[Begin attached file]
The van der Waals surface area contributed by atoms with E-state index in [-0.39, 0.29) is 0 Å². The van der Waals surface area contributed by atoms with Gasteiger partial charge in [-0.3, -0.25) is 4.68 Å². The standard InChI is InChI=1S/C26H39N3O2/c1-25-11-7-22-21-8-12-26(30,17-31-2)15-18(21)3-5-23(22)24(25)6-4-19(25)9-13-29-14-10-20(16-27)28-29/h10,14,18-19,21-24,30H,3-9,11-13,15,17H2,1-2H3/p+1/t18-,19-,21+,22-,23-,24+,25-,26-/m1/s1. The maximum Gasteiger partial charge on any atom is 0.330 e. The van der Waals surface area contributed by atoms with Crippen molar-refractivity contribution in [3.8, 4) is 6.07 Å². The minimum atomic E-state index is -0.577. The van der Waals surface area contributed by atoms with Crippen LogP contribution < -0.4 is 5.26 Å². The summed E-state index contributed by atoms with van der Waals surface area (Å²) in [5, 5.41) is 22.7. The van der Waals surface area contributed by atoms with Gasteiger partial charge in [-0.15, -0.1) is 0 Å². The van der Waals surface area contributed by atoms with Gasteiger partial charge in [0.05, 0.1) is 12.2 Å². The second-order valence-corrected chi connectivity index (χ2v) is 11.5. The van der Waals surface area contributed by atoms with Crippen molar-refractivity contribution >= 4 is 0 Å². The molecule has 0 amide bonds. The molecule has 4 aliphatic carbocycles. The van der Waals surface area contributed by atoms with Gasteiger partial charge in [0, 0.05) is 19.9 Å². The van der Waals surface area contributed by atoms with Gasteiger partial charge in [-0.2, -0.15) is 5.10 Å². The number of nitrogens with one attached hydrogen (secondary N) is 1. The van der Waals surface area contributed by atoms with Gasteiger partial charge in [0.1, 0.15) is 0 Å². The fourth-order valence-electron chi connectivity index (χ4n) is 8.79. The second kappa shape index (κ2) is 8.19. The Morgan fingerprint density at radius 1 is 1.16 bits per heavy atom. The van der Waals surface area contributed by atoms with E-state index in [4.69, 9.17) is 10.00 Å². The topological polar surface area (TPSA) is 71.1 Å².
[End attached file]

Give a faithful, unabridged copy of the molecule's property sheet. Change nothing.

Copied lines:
The van der Waals surface area contributed by atoms with E-state index in [-0.39, 0.29) is 0 Å². The van der Waals surface area contributed by atoms with Gasteiger partial charge in [-0.3, -0.25) is 4.68 Å². The standard InChI is InChI=1S/C26H39N3O2/c1-25-11-7-22-21-8-12-26(30,17-31-2)15-18(21)3-5-23(22)24(25)6-4-19(25)9-13-29-14-10-20(16-27)28-29/h10,14,18-19,21-24,30H,3-9,11-13,15,17H2,1-2H3/p+1/t18-,19-,21+,22-,23-,24+,25-,26-/m1/s1. The maximum Gasteiger partial charge on any atom is 0.330 e. The van der Waals surface area contributed by atoms with Crippen molar-refractivity contribution in [3.8, 4) is 6.07 Å². The minimum atomic E-state index is -0.577. The van der Waals surface area contributed by atoms with Crippen LogP contribution < -0.4 is 5.26 Å². The summed E-state index contributed by atoms with van der Waals surface area (Å²) in [5, 5.41) is 22.7. The van der Waals surface area contributed by atoms with Gasteiger partial charge in [-0.15, -0.1) is 0 Å². The van der Waals surface area contributed by atoms with Gasteiger partial charge in [0.05, 0.1) is 12.2 Å². The second-order valence-corrected chi connectivity index (χ2v) is 11.5. The van der Waals surface area contributed by atoms with Crippen molar-refractivity contribution >= 4 is 0 Å². The molecule has 0 amide bonds. The molecule has 4 aliphatic carbocycles. The van der Waals surface area contributed by atoms with Gasteiger partial charge in [0, 0.05) is 19.9 Å². The van der Waals surface area contributed by atoms with Gasteiger partial charge in [-0.2, -0.15) is 5.10 Å². The number of nitrogens with one attached hydrogen (secondary N) is 1. The van der Waals surface area contributed by atoms with Gasteiger partial charge in [0.1, 0.15) is 0 Å². The fourth-order valence-electron chi connectivity index (χ4n) is 8.79. The second kappa shape index (κ2) is 8.19. The Morgan fingerprint density at radius 1 is 1.16 bits per heavy atom. The van der Waals surface area contributed by atoms with E-state index in [4.69, 9.17) is 10.00 Å². The topological polar surface area (TPSA) is 71.1 Å².